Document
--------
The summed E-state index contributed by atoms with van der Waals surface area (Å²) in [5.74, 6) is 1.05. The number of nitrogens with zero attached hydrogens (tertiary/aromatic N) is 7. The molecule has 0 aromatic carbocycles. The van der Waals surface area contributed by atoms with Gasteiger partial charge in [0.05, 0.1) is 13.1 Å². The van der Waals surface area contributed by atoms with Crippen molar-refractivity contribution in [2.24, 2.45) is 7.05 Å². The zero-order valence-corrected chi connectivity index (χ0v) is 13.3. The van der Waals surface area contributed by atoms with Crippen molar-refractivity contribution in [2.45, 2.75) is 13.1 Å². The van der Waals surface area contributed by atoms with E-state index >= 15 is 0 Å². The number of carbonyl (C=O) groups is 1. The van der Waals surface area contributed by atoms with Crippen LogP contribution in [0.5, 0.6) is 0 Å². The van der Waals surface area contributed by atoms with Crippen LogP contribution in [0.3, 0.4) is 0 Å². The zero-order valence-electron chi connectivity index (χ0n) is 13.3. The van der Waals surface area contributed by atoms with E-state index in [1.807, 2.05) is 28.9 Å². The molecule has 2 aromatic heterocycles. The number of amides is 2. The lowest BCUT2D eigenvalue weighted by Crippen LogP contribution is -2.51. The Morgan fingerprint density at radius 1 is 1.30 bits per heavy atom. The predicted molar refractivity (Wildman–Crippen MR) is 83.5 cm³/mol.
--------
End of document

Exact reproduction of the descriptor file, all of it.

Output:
The summed E-state index contributed by atoms with van der Waals surface area (Å²) in [5.74, 6) is 1.05. The number of nitrogens with zero attached hydrogens (tertiary/aromatic N) is 7. The molecule has 0 aromatic carbocycles. The van der Waals surface area contributed by atoms with Gasteiger partial charge in [0.05, 0.1) is 13.1 Å². The van der Waals surface area contributed by atoms with Crippen molar-refractivity contribution in [2.24, 2.45) is 7.05 Å². The zero-order valence-corrected chi connectivity index (χ0v) is 13.3. The van der Waals surface area contributed by atoms with Crippen molar-refractivity contribution in [2.45, 2.75) is 13.1 Å². The van der Waals surface area contributed by atoms with E-state index >= 15 is 0 Å². The number of carbonyl (C=O) groups is 1. The van der Waals surface area contributed by atoms with Crippen LogP contribution in [0.5, 0.6) is 0 Å². The van der Waals surface area contributed by atoms with Crippen LogP contribution in [0.3, 0.4) is 0 Å². The zero-order valence-electron chi connectivity index (χ0n) is 13.3. The van der Waals surface area contributed by atoms with E-state index in [1.807, 2.05) is 28.9 Å². The molecule has 2 aromatic heterocycles. The number of amides is 2. The lowest BCUT2D eigenvalue weighted by Crippen LogP contribution is -2.51. The Morgan fingerprint density at radius 1 is 1.30 bits per heavy atom. The predicted molar refractivity (Wildman–Crippen MR) is 83.5 cm³/mol.